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Research on cross-cultural influences on sexual disorders is lim-ited, owing to the lack of uniform descriptive methodology and to the fact that the major ethnic minorities in the USA do not seek medical treatment for this class of complaints (Davis and Herdt, 1997). Some cross-cultural studies have concluded that the paraphilias as currently characterized in the DSM-IV-TR are determined by specific features of the Western society, such as demographical size and complexity (whereby individuals may escape social sanction through anonymity), the nonavailability of partners, and the primacy of masturbatory activities as sexual outlets (Rooth, 1973; Gebhard, 1971). Despite a few small clini-cal studies that found similar rates of sexual dysfunctions among African-American populations (Fisher, 1980; Finkle and Finkle, 1978), most cross-cultural research suggests that sexual response is influenced by cultural and ethnic considerations. Racist stere-otypes, machismo, anxiety about infertility, and the tendency toward somatization of mood disorders as impotence have been cited as etiological factors of sexual dysfunction in African-American and Latino populations (Wyatt, 1982; Espín, 1984). In addition, the ethnographical literature shows that standards for sexual competence differ across the cultural spectrum and that many societies display a more flexible approach to issues of sexual orientation than is assumed by the diagnostic categories (Davis and Whitten, 1987; Herdt, 1990).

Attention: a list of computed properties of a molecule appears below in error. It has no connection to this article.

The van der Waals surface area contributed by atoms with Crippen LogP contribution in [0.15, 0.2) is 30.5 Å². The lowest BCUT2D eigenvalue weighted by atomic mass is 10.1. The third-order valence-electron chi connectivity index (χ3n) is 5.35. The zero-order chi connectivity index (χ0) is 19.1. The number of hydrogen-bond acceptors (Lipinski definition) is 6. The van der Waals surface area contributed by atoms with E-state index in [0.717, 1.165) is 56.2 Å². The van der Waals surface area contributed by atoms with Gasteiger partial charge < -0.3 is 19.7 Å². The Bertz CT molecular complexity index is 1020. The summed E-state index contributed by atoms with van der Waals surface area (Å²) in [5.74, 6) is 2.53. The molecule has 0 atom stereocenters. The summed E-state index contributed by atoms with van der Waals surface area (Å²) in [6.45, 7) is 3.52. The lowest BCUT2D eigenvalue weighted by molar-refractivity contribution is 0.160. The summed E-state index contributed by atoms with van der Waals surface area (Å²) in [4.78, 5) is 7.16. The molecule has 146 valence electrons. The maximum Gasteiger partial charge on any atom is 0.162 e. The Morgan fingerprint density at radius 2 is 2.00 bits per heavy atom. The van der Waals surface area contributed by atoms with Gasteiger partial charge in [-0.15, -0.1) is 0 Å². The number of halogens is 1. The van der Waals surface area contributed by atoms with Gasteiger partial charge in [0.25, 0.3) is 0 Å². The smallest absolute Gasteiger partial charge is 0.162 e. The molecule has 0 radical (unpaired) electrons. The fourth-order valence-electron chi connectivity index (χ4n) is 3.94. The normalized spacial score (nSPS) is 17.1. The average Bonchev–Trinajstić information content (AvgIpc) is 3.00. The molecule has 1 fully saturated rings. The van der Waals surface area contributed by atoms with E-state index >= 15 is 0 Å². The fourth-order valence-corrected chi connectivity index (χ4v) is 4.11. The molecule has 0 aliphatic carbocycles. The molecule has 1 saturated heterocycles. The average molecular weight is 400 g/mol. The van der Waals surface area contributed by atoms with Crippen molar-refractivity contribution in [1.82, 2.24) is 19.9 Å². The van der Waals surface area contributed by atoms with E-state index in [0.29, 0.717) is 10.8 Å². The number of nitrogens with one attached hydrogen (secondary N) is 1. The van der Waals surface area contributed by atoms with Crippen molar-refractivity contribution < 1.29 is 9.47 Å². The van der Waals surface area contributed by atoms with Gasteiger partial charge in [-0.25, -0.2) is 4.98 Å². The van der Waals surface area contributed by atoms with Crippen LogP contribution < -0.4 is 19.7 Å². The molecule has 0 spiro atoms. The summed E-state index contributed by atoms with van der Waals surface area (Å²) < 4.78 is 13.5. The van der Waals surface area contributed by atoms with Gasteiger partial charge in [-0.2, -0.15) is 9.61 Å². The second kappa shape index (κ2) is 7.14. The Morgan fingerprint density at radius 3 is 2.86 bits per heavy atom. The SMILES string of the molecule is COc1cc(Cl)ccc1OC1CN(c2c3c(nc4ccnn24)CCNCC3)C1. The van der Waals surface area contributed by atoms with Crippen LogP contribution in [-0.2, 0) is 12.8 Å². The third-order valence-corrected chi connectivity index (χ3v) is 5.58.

This cross-cultural diversity complicates the assessment of the sexual disorders. At present, it is unclear whether certain culture-bound syndromes involving sexual organs, such as koro among the Asians (characterized by the fear of genital retraction) or dhat in India (involving obsession or anxiety about semen loss), should be categorized among the sexual or the somatoform disorders (Davis and Herdt, 1997).
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